By then, Sam Allardyce had already lost any belief, any hope and Morgan Amalfitano, expulsed for a foolish slap on Chris Brunt. His substitutions had been uninspiring, received with boos and grumbles of discontent by the travelling West Ham supporters who had made the trip down from London to the Midlands. Carlton Cole had replaced Diafra Sakho, West Ham’s solitary player who emerged with his dignity intact, and Alex Song departed, James O’Brien introduced.
Leading 3-0 before a crowd indulging their side’s new-found attacking fluency, Brown Ideye’s brace and complimentary acrobatics and James Morrison’s swerving strike in the first-half, Tony Pulis urged his side to attack, to evade complacency. He made it clear. He wanted more.
Stéphane Sessègnon picked up the ball mid-way through West Ham’s half, slipping in the approaching Ideye, his back turned to the goal. By the time the ball had fallen to the nimble, creative feet of James Morrison, Saido Berahino had already embarked on his run, turning beyond Mark Noble and the disinclined James Tomkins. The finish was sumptuous, a powerful strike into the far corner, leaving Adrián impotent. It proved the finishing touch to an outstanding victory, one which secures West Brom’s place in the FA Cup quarter-finals.
Where to start? With the bustling, harrying menace that was Ideye? The neat midfield industry of Morrison and Brunt? The louche touch of Craig Gardner? The plucky Claudio Yacob? The defensive organisation and solidity of Gareth McAuley, Joloen Lescott and Craig Dawson? Maybe how Berahino - lively, energetic and a constant threat to West Ham’s woefully disjointed resistance – delivered a timely riposte to his detractors to help the Baggies into the last eight of the FA Cup?
Just kidding. Those are all worthy topics to discuss but there is really only one place to start and when Martin Atkinson blew his final whistle and The Hawthorns, devoid of a substantial amount of home support, exploded with joy, the sight of the West Brom technical area, queueing to mob Pulis spoke volumes. Once again, a mere months on from his heroics at Crystal Palace, in which he heaved the club from the lower echelons of the Premier League as the sincere threat of relegation loomed large to a respectable 11th place, the nascent signs that Pulis may be able to replicate his remarkable feats in the Midlands are certainly promising.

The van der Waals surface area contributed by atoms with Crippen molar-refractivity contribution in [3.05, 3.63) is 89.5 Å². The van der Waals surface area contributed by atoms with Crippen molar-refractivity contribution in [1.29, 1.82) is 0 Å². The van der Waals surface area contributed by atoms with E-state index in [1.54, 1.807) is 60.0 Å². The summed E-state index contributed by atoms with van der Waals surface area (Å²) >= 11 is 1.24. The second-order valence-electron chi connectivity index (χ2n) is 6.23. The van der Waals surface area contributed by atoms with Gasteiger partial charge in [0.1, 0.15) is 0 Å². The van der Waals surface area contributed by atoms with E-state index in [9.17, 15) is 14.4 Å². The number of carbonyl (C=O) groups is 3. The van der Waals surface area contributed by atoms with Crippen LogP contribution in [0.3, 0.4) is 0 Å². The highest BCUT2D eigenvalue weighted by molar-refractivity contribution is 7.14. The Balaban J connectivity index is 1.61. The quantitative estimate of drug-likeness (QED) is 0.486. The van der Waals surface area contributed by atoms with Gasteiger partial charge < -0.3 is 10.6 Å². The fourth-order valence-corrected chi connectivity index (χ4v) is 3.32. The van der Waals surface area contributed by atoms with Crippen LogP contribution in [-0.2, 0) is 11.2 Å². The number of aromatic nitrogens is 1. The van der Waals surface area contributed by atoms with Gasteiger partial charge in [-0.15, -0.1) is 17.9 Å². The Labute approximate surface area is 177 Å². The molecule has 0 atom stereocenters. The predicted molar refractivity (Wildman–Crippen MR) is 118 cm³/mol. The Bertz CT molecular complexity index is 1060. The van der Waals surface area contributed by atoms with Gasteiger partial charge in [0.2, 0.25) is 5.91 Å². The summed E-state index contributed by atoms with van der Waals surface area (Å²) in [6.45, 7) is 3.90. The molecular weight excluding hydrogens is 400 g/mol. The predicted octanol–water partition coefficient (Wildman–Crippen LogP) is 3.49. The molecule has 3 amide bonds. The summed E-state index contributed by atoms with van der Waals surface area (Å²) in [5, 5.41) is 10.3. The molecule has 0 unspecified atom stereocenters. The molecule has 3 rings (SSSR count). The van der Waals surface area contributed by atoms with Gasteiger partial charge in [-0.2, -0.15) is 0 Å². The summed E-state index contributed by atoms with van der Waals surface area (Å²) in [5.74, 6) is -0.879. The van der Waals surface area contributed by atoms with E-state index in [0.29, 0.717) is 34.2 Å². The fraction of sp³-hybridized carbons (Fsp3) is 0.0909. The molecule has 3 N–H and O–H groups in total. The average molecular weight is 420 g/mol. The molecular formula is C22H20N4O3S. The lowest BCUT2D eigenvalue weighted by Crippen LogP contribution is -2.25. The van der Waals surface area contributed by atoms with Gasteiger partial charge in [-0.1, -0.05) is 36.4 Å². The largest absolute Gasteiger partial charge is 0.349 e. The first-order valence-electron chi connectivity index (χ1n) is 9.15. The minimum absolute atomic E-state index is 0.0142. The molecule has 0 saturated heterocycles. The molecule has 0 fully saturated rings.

It was the manner in which West Brom dispatched Allardyce’s hopeless Hammers, resoundingly their most comprehensive and sanguine victory of the season to date. It was the joyful mix of plucky solidity and drive and, at times, the attractive brand of attacking football hardly associated with Pulis. The 57 year-old was quick to point out afterwards that he will ensure his side are not looking ahead to Wembley just yet, with a quarter-final to contest beforehand, but it would rank among the Welshman’s most lofty achievements in the game.
For the most part, the reign of Pulis’s predecessor, Alan Irvine, was languid and uninspiring, considered an underwhelming appointment in the first place by the Baggies support. A record of 5 wins and 11 losses in Irvine’s 22 games in charge, a tenure which lasted a mere seven months, was sufficient to convince chairman Jeremy Peace to embark on his fourth head coach in little more than a year.
After the trial and tribulations of Steve Clarke, Pepe Mel and the aforementioned Irvine, Pulis appears to be Peace’s best bet of the stability that the club has so dearly lacked in recent times. The Welshman has lost just once in eight matches since assuming the reins at The Hawthorns in January, having reinvigorated the previously disappointing Ideye into his side’s principal source of goals, aided considerably by the supporting cast of Berahino, Sessègnon, Morrison and the industrious Brunt.
Indisputably, the rejuvenation of Ideye ranks as one of Pulis’s most praised achievements since taking charge in January. The Baggies’ record signing following a summer switch from Dynamo Kiev, the Nigeria international was on the verge of completing a £3.75 million deadline day move to Qatari club Al-Gharafa, only for the move to stall as West Ham striker Carlton Cole’s proposed move to the Midlands fell through, meaning Ideye would have to stay put. It spoke volumes, then, that former chief scout Stuart White, who departed on ‘mutual consent’ as Ideye failed to prove his worth earlier in the season, a player Irvine admitted to have never heard of before his signature, tweeted “ahem” as the first goal went in.
The Nigerian will be a vital component in Pulis’s project at The Hawthorns as Pulis shows signs of applying his midas touch.